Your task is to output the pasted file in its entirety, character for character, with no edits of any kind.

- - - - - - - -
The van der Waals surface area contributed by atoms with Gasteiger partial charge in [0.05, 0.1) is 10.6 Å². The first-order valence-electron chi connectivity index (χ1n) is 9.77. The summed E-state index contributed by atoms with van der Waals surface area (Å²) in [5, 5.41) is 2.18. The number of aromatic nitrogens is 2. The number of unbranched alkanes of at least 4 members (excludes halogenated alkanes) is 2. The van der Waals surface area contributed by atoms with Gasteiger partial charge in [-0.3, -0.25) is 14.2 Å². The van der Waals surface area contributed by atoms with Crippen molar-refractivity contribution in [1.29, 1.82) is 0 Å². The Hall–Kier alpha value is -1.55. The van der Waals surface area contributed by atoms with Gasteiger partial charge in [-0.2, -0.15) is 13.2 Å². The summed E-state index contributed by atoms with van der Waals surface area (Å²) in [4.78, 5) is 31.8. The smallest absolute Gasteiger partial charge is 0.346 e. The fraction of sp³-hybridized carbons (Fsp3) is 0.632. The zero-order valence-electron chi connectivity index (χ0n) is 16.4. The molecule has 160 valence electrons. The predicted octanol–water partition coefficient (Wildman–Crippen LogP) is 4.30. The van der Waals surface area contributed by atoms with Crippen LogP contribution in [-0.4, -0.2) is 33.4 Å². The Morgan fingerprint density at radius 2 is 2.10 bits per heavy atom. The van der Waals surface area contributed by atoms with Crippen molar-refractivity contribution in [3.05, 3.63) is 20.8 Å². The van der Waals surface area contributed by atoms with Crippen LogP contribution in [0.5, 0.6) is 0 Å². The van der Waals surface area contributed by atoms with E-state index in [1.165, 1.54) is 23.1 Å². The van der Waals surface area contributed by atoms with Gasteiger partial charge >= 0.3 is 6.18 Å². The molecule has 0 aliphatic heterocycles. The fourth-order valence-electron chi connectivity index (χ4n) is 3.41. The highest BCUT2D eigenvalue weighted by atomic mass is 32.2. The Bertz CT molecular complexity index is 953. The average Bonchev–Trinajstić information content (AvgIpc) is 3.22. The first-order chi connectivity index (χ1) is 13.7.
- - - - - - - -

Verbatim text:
The van der Waals surface area contributed by atoms with Gasteiger partial charge in [0.05, 0.1) is 10.6 Å². The first-order valence-electron chi connectivity index (χ1n) is 9.77. The summed E-state index contributed by atoms with van der Waals surface area (Å²) in [5, 5.41) is 2.18. The number of aromatic nitrogens is 2. The number of unbranched alkanes of at least 4 members (excludes halogenated alkanes) is 2. The van der Waals surface area contributed by atoms with Gasteiger partial charge in [-0.3, -0.25) is 14.2 Å². The van der Waals surface area contributed by atoms with Crippen molar-refractivity contribution in [1.29, 1.82) is 0 Å². The Hall–Kier alpha value is -1.55. The van der Waals surface area contributed by atoms with Gasteiger partial charge in [-0.2, -0.15) is 13.2 Å². The summed E-state index contributed by atoms with van der Waals surface area (Å²) in [4.78, 5) is 31.8. The smallest absolute Gasteiger partial charge is 0.346 e. The fraction of sp³-hybridized carbons (Fsp3) is 0.632. The zero-order valence-electron chi connectivity index (χ0n) is 16.4. The molecule has 160 valence electrons. The predicted octanol–water partition coefficient (Wildman–Crippen LogP) is 4.30. The van der Waals surface area contributed by atoms with Crippen LogP contribution in [-0.4, -0.2) is 33.4 Å². The Morgan fingerprint density at radius 2 is 2.10 bits per heavy atom. The van der Waals surface area contributed by atoms with Crippen molar-refractivity contribution in [3.05, 3.63) is 20.8 Å². The van der Waals surface area contributed by atoms with Crippen LogP contribution in [0.5, 0.6) is 0 Å². The van der Waals surface area contributed by atoms with E-state index in [1.165, 1.54) is 23.1 Å². The van der Waals surface area contributed by atoms with Gasteiger partial charge >= 0.3 is 6.18 Å². The molecule has 0 aliphatic heterocycles. The fourth-order valence-electron chi connectivity index (χ4n) is 3.41. The highest BCUT2D eigenvalue weighted by atomic mass is 32.2. The Bertz CT molecular complexity index is 953. The average Bonchev–Trinajstić information content (AvgIpc) is 3.22. The first-order chi connectivity index (χ1) is 13.7.